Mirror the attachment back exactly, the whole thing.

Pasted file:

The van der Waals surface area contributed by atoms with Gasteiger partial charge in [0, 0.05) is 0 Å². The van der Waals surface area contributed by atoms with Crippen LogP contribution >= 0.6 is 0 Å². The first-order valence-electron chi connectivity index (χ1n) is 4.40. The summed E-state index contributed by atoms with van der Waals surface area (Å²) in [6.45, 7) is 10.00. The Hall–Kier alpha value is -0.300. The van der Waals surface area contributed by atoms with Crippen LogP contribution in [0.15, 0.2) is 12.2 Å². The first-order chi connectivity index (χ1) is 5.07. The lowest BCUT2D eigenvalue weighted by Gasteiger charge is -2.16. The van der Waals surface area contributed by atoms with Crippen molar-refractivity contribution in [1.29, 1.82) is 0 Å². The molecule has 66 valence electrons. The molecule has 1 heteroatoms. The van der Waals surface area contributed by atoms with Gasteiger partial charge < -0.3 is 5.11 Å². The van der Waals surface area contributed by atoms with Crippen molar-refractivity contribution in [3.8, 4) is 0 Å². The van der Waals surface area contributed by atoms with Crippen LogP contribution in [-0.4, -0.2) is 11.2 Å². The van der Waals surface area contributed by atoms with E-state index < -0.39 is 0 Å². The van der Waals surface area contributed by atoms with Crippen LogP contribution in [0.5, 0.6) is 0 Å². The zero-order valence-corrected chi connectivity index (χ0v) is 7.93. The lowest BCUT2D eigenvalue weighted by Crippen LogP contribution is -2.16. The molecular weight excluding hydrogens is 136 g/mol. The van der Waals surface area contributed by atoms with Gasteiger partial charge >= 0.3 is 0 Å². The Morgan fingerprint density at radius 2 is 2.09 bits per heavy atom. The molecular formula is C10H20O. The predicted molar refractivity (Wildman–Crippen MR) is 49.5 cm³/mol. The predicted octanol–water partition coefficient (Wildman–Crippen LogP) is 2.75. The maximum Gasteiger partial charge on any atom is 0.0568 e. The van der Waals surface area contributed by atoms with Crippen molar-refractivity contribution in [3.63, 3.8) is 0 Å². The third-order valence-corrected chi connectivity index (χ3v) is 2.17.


The van der Waals surface area contributed by atoms with Gasteiger partial charge in [0, 0.05) is 0 Å². The van der Waals surface area contributed by atoms with Crippen LogP contribution >= 0.6 is 0 Å². The first-order valence-electron chi connectivity index (χ1n) is 4.40. The summed E-state index contributed by atoms with van der Waals surface area (Å²) in [6.45, 7) is 10.00. The Hall–Kier alpha value is -0.300. The van der Waals surface area contributed by atoms with Crippen LogP contribution in [0.15, 0.2) is 12.2 Å². The first-order chi connectivity index (χ1) is 5.07. The lowest BCUT2D eigenvalue weighted by Gasteiger charge is -2.16. The van der Waals surface area contributed by atoms with Crippen molar-refractivity contribution in [1.29, 1.82) is 0 Å². The molecule has 66 valence electrons. The molecule has 1 heteroatoms. The van der Waals surface area contributed by atoms with Gasteiger partial charge < -0.3 is 5.11 Å². The van der Waals surface area contributed by atoms with Crippen molar-refractivity contribution in [3.8, 4) is 0 Å². The van der Waals surface area contributed by atoms with Crippen LogP contribution in [-0.4, -0.2) is 11.2 Å². The van der Waals surface area contributed by atoms with E-state index < -0.39 is 0 Å². The van der Waals surface area contributed by atoms with Crippen LogP contribution in [0.5, 0.6) is 0 Å². The zero-order valence-corrected chi connectivity index (χ0v) is 7.93. The lowest BCUT2D eigenvalue weighted by Crippen LogP contribution is -2.16. The molecular weight excluding hydrogens is 136 g/mol. The van der Waals surface area contributed by atoms with Gasteiger partial charge >= 0.3 is 0 Å². The Morgan fingerprint density at radius 2 is 2.09 bits per heavy atom. The molecular formula is C10H20O. The predicted molar refractivity (Wildman–Crippen MR) is 49.5 cm³/mol. The predicted octanol–water partition coefficient (Wildman–Crippen LogP) is 2.75. The maximum Gasteiger partial charge on any atom is 0.0568 e. The van der Waals surface area contributed by atoms with Crippen molar-refractivity contribution in [3.63, 3.8) is 0 Å². The third-order valence-corrected chi connectivity index (χ3v) is 2.17.